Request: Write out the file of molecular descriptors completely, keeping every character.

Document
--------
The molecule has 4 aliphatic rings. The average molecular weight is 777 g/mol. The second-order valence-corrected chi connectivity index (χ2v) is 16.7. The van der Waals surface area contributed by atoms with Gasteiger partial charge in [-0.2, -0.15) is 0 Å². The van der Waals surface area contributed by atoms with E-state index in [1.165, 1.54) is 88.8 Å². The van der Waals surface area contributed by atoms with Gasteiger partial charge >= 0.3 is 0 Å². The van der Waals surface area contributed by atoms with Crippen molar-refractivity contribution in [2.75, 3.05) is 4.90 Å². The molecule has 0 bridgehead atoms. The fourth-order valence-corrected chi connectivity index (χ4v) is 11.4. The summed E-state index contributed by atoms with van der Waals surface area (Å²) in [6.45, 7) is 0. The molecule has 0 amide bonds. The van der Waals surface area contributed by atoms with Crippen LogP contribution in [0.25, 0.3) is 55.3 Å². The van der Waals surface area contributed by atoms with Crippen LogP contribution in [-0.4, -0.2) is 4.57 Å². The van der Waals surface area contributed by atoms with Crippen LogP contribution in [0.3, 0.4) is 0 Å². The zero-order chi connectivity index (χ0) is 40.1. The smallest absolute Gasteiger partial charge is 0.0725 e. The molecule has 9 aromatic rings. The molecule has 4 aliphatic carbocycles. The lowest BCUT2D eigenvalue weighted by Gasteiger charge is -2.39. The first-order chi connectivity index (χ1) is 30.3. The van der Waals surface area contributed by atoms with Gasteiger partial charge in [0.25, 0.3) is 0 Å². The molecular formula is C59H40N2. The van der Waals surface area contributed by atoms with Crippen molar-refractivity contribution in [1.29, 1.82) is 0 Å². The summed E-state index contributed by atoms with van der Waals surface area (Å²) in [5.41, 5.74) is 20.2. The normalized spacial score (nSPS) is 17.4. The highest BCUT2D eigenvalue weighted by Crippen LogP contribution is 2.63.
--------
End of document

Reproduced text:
The molecule has 4 aliphatic rings. The average molecular weight is 777 g/mol. The second-order valence-corrected chi connectivity index (χ2v) is 16.7. The van der Waals surface area contributed by atoms with Gasteiger partial charge in [-0.2, -0.15) is 0 Å². The van der Waals surface area contributed by atoms with E-state index in [1.165, 1.54) is 88.8 Å². The van der Waals surface area contributed by atoms with Gasteiger partial charge >= 0.3 is 0 Å². The van der Waals surface area contributed by atoms with Crippen molar-refractivity contribution in [2.75, 3.05) is 4.90 Å². The molecule has 0 bridgehead atoms. The fourth-order valence-corrected chi connectivity index (χ4v) is 11.4. The summed E-state index contributed by atoms with van der Waals surface area (Å²) in [6.45, 7) is 0. The molecule has 0 amide bonds. The van der Waals surface area contributed by atoms with Crippen LogP contribution in [0.25, 0.3) is 55.3 Å². The van der Waals surface area contributed by atoms with Crippen LogP contribution in [-0.4, -0.2) is 4.57 Å². The van der Waals surface area contributed by atoms with Crippen LogP contribution in [0.3, 0.4) is 0 Å². The zero-order chi connectivity index (χ0) is 40.1. The smallest absolute Gasteiger partial charge is 0.0725 e. The molecule has 9 aromatic rings. The molecule has 4 aliphatic carbocycles. The lowest BCUT2D eigenvalue weighted by Gasteiger charge is -2.39. The first-order chi connectivity index (χ1) is 30.3. The van der Waals surface area contributed by atoms with Gasteiger partial charge in [0.25, 0.3) is 0 Å². The molecular formula is C59H40N2. The van der Waals surface area contributed by atoms with Crippen molar-refractivity contribution in [1.29, 1.82) is 0 Å². The summed E-state index contributed by atoms with van der Waals surface area (Å²) in [5.41, 5.74) is 20.2. The normalized spacial score (nSPS) is 17.4. The highest BCUT2D eigenvalue weighted by Crippen LogP contribution is 2.63.